Lina Mayfleet and Doon Harrow are the novel’s youthful protagonists. Both are twelve, the age at which children in Ember leave school and join the adult workforce. Lina is slender, with long, dark hair, and, as her surname suggests, she is an active child who loves to run. Doon is a serious boy with a serious face, rumpled hair, and dark, thick eyebrows. He is intelligent and observant, quick to anger, and passionate in his determination to find a solution for Ember’s woes. Both children are curious and imaginative, and their inquiring natures drive the narrative and provide hope for the city of Ember.
Lina was orphaned a few years previously and lives with her Granny and baby sister, Poppy. Granny is suffering from a progressive dementia, and when she too dies, Lina and Poppy are left on their own. Lina is a capable child who has been forced to take on great responsibility at a young age because of her family situation. Even though Mrs. Murdo, a kindly neighbor, takes Lina and Poppy in and is willing to care for the baby, Lina will not relinquish guardianship of her sister and, in the end, insists on taking Poppy with her and Doon when they make their escape from the doomed city. Lina is a doer, and, free in spirit and gifted with athletic ability, she revels in her job as messenger, which allows her to run through the city all day, “going everywhere, seeing everything." Admittedly curious by nature, Lina is unafraid to take initiative and quick to explore places and situations and learn from her explorations; her vivid imagination allows her to envision possibilities far removed from the reality in which she lives. These qualities enable Lina to solve, with Doon, the mystery of the cryptic Instructions hidden in the box in Granny’s closet, and to discover the way out of Ember.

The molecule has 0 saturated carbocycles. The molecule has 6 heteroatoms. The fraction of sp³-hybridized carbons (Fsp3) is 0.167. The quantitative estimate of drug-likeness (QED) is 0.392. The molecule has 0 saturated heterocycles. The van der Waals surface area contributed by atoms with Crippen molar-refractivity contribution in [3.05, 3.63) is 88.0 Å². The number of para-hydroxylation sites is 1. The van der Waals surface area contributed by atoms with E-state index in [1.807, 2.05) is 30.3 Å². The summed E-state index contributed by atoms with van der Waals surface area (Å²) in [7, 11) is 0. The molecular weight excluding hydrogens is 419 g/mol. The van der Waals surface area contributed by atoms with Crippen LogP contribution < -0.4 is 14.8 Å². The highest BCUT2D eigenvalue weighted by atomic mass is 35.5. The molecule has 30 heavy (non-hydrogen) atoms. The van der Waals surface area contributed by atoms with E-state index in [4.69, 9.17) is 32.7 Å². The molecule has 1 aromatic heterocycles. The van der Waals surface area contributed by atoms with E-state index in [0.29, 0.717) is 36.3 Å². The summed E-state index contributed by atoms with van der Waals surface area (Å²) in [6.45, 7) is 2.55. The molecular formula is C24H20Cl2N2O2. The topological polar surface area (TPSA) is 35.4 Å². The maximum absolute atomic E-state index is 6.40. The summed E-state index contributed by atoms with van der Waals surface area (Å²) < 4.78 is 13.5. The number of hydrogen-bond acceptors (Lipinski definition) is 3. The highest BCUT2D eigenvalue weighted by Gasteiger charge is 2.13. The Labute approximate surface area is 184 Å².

Lina is drawn to Doon because he too is curious and “(pays) attention to things." He cares about what is important and is unafraid to act when he sees a need. When Poppy is lost during the first blackout, it is Doon who, without even knowing who she is, unhesitatingly takes her into his father’s shop so she will not be afraid. He also trades job assignments with Lina because he calculates that he can do more good for the city as a pipeworker than as a messenger. Doon tends to be impulsive and is prone to speak his mind, which, in an authoritarian society such as Ember, gets him into no end of trouble.
Unequivocally honest and unyielding in the pursuit of truth, Doon recognizes the duplicity of the mayor long before he finds actual proof of the man’s depraved character. Once Doon begins to understand the situation, he directs his efforts to...
(The entire section is 1084 words.)